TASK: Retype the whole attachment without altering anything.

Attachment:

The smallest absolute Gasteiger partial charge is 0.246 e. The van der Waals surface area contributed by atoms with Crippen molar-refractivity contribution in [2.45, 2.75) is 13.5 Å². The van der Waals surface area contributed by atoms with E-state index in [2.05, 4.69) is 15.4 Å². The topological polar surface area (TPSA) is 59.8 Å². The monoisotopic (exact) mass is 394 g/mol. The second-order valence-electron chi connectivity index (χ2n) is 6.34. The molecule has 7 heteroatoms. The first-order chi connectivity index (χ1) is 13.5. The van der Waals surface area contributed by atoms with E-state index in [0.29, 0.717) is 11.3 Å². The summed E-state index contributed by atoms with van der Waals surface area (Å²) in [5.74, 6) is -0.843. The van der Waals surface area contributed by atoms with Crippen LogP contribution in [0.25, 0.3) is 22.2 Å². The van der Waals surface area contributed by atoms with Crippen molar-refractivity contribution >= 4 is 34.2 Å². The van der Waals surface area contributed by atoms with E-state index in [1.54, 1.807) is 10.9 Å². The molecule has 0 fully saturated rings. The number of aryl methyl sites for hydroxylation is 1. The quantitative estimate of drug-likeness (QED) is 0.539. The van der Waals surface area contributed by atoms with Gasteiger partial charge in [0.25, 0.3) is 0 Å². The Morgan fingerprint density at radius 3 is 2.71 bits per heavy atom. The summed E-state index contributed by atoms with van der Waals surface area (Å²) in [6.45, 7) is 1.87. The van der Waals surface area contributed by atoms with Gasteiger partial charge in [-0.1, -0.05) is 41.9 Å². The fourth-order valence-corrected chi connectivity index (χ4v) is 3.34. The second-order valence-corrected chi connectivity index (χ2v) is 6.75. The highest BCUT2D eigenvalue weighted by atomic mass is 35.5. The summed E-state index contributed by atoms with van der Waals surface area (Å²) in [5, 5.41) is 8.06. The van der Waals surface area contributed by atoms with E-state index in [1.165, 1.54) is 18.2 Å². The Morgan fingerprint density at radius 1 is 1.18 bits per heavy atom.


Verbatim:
The smallest absolute Gasteiger partial charge is 0.246 e. The van der Waals surface area contributed by atoms with Crippen molar-refractivity contribution in [2.45, 2.75) is 13.5 Å². The van der Waals surface area contributed by atoms with E-state index in [2.05, 4.69) is 15.4 Å². The topological polar surface area (TPSA) is 59.8 Å². The monoisotopic (exact) mass is 394 g/mol. The second-order valence-electron chi connectivity index (χ2n) is 6.34. The molecule has 7 heteroatoms. The first-order chi connectivity index (χ1) is 13.5. The van der Waals surface area contributed by atoms with E-state index in [0.29, 0.717) is 11.3 Å². The summed E-state index contributed by atoms with van der Waals surface area (Å²) in [5.74, 6) is -0.843. The van der Waals surface area contributed by atoms with Crippen LogP contribution in [0.25, 0.3) is 22.2 Å². The van der Waals surface area contributed by atoms with Crippen molar-refractivity contribution >= 4 is 34.2 Å². The van der Waals surface area contributed by atoms with E-state index in [1.54, 1.807) is 10.9 Å². The molecule has 0 fully saturated rings. The number of aryl methyl sites for hydroxylation is 1. The quantitative estimate of drug-likeness (QED) is 0.539. The van der Waals surface area contributed by atoms with Gasteiger partial charge in [0.25, 0.3) is 0 Å². The Morgan fingerprint density at radius 3 is 2.71 bits per heavy atom. The summed E-state index contributed by atoms with van der Waals surface area (Å²) in [6.45, 7) is 1.87. The van der Waals surface area contributed by atoms with Gasteiger partial charge in [-0.1, -0.05) is 41.9 Å². The fourth-order valence-corrected chi connectivity index (χ4v) is 3.34. The second-order valence-corrected chi connectivity index (χ2v) is 6.75. The highest BCUT2D eigenvalue weighted by atomic mass is 35.5. The summed E-state index contributed by atoms with van der Waals surface area (Å²) in [5, 5.41) is 8.06. The van der Waals surface area contributed by atoms with E-state index in [1.165, 1.54) is 18.2 Å². The Morgan fingerprint density at radius 1 is 1.18 bits per heavy atom.